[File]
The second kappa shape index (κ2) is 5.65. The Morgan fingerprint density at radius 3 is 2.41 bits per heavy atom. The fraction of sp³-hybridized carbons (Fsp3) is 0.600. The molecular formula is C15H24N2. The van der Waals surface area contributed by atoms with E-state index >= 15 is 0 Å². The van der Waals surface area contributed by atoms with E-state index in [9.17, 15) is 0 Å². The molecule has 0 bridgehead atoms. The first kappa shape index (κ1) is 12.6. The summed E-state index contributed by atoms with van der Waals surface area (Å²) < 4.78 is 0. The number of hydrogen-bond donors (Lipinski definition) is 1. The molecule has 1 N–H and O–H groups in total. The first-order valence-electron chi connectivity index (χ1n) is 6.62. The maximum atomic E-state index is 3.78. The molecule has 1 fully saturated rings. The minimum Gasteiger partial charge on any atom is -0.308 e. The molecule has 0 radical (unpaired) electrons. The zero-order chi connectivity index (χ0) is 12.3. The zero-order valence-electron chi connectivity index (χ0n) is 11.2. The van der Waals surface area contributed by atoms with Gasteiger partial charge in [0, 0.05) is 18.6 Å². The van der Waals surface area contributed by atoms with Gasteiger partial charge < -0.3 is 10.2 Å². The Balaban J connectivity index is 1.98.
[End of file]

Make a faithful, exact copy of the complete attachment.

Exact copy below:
The second kappa shape index (κ2) is 5.65. The Morgan fingerprint density at radius 3 is 2.41 bits per heavy atom. The fraction of sp³-hybridized carbons (Fsp3) is 0.600. The molecular formula is C15H24N2. The van der Waals surface area contributed by atoms with E-state index >= 15 is 0 Å². The van der Waals surface area contributed by atoms with E-state index in [9.17, 15) is 0 Å². The molecule has 0 bridgehead atoms. The first kappa shape index (κ1) is 12.6. The summed E-state index contributed by atoms with van der Waals surface area (Å²) < 4.78 is 0. The number of hydrogen-bond donors (Lipinski definition) is 1. The molecule has 1 N–H and O–H groups in total. The first-order valence-electron chi connectivity index (χ1n) is 6.62. The maximum atomic E-state index is 3.78. The molecule has 1 fully saturated rings. The minimum Gasteiger partial charge on any atom is -0.308 e. The molecule has 0 radical (unpaired) electrons. The zero-order chi connectivity index (χ0) is 12.3. The zero-order valence-electron chi connectivity index (χ0n) is 11.2. The van der Waals surface area contributed by atoms with Gasteiger partial charge in [0, 0.05) is 18.6 Å². The van der Waals surface area contributed by atoms with Gasteiger partial charge < -0.3 is 10.2 Å². The Balaban J connectivity index is 1.98.